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Meeting Tracy Edwards & Women in Sailing

I had the pleasure of meeting Tracy Edwards, famed British sailor and social activist this past week and wanted to share some thoughts based on this amazing encounter with such an inspiring woman. One thing is clear, she is a force of nature. I was completely distracted by the passion and courage packaged up into this legend of a woman probably just an inch or two over five feet tall.

Tracy Edwards shares her story - Maiden Factor

I would guess most of you know who Tracy Edwards is, but for those who don’t she skippered the first all-female crew in the Whitbread Round the World Yacht Race in 1989 at just 26 years old and was honored as MBE (which means she was awarded the Most Excellent Order of the British Empire for chivalry). The Whitbread race is what today we call the Volvo sponsored and newly named Ocean Race. She created an all female crew back then, not because she wanted to form an all women’s team, but because she wanted to race and she couldn’t convince any boat to let her be active crew on board because at the time people in the sport didn’t believe the world of yacht racing was a place where women should be. So she assembled her own team, all women, who ended up proving everyone wrong. If you’ve not seen the documentary named after the boat, Maiden, you can still see it in theaters and I believe it goes out digitally in a month or so. I don’t care who you are, man or woman, sailor or not, you’ll cry your eyes out. It is that awesome.

We talked about leadership, climate change and diversity and inclusion. But, before I jump in, let me discuss a few reasons why our meeting made such a profound impact on me as a future liveaboard sailor and the questions it surfaced as I prepare to cut lines.

First, I’m living in two worlds right now with one leg in the day to day of my career in tech and one leg in my future as someone who has left that 30 year career behind to contemplate wind direction and anchoring techniques. It’s a very strange place to be standing, the proverbial no man’s land straddling two galaxies with one thing in common...both galaxies are heavily male dominated.

For those men who might be listening, please don’t be turned off by by this post because there is an important and positive message here for you, so stick around for it.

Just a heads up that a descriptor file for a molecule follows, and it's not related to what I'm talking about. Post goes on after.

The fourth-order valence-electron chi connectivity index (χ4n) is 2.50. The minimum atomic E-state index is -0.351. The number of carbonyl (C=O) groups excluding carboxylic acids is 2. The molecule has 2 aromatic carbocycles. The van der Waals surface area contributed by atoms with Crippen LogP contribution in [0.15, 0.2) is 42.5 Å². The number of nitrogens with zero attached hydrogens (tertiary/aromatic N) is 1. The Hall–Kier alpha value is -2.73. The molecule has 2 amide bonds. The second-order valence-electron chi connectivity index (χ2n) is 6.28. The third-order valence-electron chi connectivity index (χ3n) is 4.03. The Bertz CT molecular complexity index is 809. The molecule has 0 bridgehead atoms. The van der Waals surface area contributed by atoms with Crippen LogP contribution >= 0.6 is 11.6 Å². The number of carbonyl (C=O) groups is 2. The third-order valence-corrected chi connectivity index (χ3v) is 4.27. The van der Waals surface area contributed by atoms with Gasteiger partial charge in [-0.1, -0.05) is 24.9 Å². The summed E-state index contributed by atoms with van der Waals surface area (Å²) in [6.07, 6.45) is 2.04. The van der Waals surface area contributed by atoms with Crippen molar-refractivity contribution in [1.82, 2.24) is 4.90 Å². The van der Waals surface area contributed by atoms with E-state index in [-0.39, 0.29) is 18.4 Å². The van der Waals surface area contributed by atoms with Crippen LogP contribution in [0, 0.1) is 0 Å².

In this whirling in-between place I’ve had to ask myself some pretty deep questions about a 30 year career and what legacy I’ve left behind as I move onto this next adventure. I have a 24 year old daughter in the same industry, facing the same diversity issues as I did and not a ton has changed. Aside from what I have been hired to do in the roles I’ve had, what have I actually accomplished, even with my efforts, to help spark positive changes in the industry as a make it better for her.

Second, as anyone who has experienced kids leaving the house, you go through this period of trying to understand your purpose and whether you have reached your full potential, at least that’s been me over this past year. I guess when you are looking at the back nine your perspective shifts, time once abundant seems much more fleeting and if you stop to think hard enough or look in the mirror long enough you might start staring down some pretty big questions about yourself.

So as it is with age, you see a much greater sense of connectedness in the world and the vast nature of some of the problems we have to solve as a society and as a species. You start realizing, some of these things are up to you to help lead the way on...but instead I’m opting out and sailing off into the sunset so... good luck ya’ll. At least for me, sometimes I wonder if what I’m doing is taking the easy way out, as hard as it is to change lifestyles and go try something can I do this and not feel like I’m turning my back on larger responsibilities to solve big problems that exist in the world, or can I do both.

So to sum all this up...the questions that I’ve been struggling with that surfaced fully after my meeting with Tracy were these: what’s the legacy I’m leaving after 30 years in my industry, how can I help the world be better in the back half of my life and can I do this while also trying to fulfill my personal dreams of living on a boat and sailing around the world. Small topics to cover in a brief blog I know, but my point is, they all surfaced when I met her.

It’s good to point out that these questions were already needling me, I can tell by the books I’ve been reading lately and my increasing level of apathy on more finite matters in my day to day life. Ever notice when you are focused on universal questions about the meaning of life your bills are always late? That’s me.